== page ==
Some people pay lots of money drinking beer or smoking cigarettes. Others go see a lot of movies or ball games. Some people pay for college classes. Some people want everything for free - the hardware and the service.
I’ve gladly funded my education into learning about microwave technology by buying Outernet kits. Buying the Outernet kits barely funds keeping the lights on on the satellite end.
I never got in on the original Ku-band project. Had I joined in, I would have gladly bought the hardware then.
I was too late for Lantern, it was a new L-Band project. Had I joined in, I would have gladly bought one. I did get in on the tail end of the L-Band project though. I bought new hardware last October to get in on SDRx and DC2.0, knowing full well they were end of life and something else was coming up. My DC2.0 shorted out because it was exposed to rain outside. I still have my SDRx and have used it for experiments since.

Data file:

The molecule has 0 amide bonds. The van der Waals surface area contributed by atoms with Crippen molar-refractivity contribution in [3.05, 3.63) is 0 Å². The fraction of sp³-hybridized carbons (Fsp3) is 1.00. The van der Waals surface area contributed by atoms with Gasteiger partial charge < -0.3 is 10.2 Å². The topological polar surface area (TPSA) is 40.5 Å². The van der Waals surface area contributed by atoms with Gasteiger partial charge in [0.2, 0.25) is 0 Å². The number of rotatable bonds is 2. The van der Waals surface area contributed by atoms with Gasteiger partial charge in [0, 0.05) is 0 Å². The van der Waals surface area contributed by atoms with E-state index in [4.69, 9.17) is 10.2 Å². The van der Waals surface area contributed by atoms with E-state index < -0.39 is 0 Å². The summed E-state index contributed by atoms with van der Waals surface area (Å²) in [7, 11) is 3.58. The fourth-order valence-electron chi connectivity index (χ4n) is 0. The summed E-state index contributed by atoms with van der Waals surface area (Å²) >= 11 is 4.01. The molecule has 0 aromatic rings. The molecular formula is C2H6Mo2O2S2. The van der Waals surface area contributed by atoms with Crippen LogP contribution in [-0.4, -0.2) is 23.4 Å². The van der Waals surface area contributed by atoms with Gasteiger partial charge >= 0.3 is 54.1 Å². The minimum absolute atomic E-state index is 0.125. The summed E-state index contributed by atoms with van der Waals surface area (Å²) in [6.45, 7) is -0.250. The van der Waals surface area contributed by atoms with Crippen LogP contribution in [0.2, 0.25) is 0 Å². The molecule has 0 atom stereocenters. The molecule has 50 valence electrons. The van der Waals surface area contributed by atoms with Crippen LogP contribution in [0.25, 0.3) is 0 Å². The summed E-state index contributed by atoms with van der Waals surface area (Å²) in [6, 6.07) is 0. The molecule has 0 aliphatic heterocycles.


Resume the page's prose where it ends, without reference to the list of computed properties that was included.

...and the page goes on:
I bought new hardware again in January to get in on DC3.0, a Ku-Band project that utilizes LoRa technology.
I bought a moRFeus earlier this April so that I could learn about a frequency converter.
I’ve also bought other hardware that does not support Outernet and their efforts - RF attenuators, LNA, LNBs, antenna hardware, tripods, etc.
I think it’s all about what you want out of the project. Are you buying an appliance and expecting free service forever, or are you spending a little pocket money to learn something? For me, it’s all about learning something and helping a project whose ultimate goal is datacasting to places that do not have Internet. Maybe later, it will evolve into a super-low cost two-way Internet service. Who knows?
If you really want to get involved in this current Alpha testing phase, there may be one or two kits still available. Ask @Syed